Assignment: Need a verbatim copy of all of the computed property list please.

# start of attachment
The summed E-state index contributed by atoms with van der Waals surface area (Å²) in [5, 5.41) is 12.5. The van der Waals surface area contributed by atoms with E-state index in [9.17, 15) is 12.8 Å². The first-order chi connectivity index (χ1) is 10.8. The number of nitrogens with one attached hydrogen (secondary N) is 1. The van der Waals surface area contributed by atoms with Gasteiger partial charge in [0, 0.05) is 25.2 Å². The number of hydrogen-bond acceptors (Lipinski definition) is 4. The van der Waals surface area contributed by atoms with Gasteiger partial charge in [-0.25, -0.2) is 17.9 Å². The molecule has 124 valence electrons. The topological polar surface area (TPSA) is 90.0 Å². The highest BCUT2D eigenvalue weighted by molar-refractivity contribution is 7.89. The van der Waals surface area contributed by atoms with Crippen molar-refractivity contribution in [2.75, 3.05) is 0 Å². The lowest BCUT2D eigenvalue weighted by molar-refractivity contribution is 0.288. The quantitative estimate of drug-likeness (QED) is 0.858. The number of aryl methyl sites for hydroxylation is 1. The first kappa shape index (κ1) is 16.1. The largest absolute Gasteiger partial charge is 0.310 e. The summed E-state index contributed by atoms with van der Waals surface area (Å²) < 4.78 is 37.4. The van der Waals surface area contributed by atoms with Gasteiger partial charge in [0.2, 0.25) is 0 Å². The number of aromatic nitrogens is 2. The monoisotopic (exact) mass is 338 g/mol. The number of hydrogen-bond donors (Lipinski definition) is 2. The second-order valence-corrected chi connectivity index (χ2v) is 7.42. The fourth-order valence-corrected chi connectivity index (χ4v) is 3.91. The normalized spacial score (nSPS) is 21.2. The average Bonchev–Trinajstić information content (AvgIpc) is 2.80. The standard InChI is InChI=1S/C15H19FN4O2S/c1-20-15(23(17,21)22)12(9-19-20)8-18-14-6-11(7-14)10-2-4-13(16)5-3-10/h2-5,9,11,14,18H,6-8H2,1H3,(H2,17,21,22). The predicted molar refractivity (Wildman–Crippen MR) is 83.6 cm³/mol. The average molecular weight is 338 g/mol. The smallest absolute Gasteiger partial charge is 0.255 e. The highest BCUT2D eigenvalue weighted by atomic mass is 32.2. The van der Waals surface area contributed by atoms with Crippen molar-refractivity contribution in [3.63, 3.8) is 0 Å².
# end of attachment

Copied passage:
The summed E-state index contributed by atoms with van der Waals surface area (Å²) in [5, 5.41) is 12.5. The van der Waals surface area contributed by atoms with E-state index in [9.17, 15) is 12.8 Å². The first-order chi connectivity index (χ1) is 10.8. The number of nitrogens with one attached hydrogen (secondary N) is 1. The van der Waals surface area contributed by atoms with Gasteiger partial charge in [0, 0.05) is 25.2 Å². The number of hydrogen-bond acceptors (Lipinski definition) is 4. The van der Waals surface area contributed by atoms with Gasteiger partial charge in [-0.25, -0.2) is 17.9 Å². The molecule has 124 valence electrons. The topological polar surface area (TPSA) is 90.0 Å². The highest BCUT2D eigenvalue weighted by molar-refractivity contribution is 7.89. The van der Waals surface area contributed by atoms with Crippen molar-refractivity contribution in [2.75, 3.05) is 0 Å². The lowest BCUT2D eigenvalue weighted by molar-refractivity contribution is 0.288. The quantitative estimate of drug-likeness (QED) is 0.858. The number of aryl methyl sites for hydroxylation is 1. The first kappa shape index (κ1) is 16.1. The largest absolute Gasteiger partial charge is 0.310 e. The summed E-state index contributed by atoms with van der Waals surface area (Å²) < 4.78 is 37.4. The van der Waals surface area contributed by atoms with Gasteiger partial charge in [0.2, 0.25) is 0 Å². The number of aromatic nitrogens is 2. The monoisotopic (exact) mass is 338 g/mol. The number of hydrogen-bond donors (Lipinski definition) is 2. The second-order valence-corrected chi connectivity index (χ2v) is 7.42. The fourth-order valence-corrected chi connectivity index (χ4v) is 3.91. The normalized spacial score (nSPS) is 21.2. The average Bonchev–Trinajstić information content (AvgIpc) is 2.80. The standard InChI is InChI=1S/C15H19FN4O2S/c1-20-15(23(17,21)22)12(9-19-20)8-18-14-6-11(7-14)10-2-4-13(16)5-3-10/h2-5,9,11,14,18H,6-8H2,1H3,(H2,17,21,22). The predicted molar refractivity (Wildman–Crippen MR) is 83.6 cm³/mol. The average molecular weight is 338 g/mol. The smallest absolute Gasteiger partial charge is 0.255 e. The highest BCUT2D eigenvalue weighted by atomic mass is 32.2. The van der Waals surface area contributed by atoms with Crippen molar-refractivity contribution in [3.63, 3.8) is 0 Å².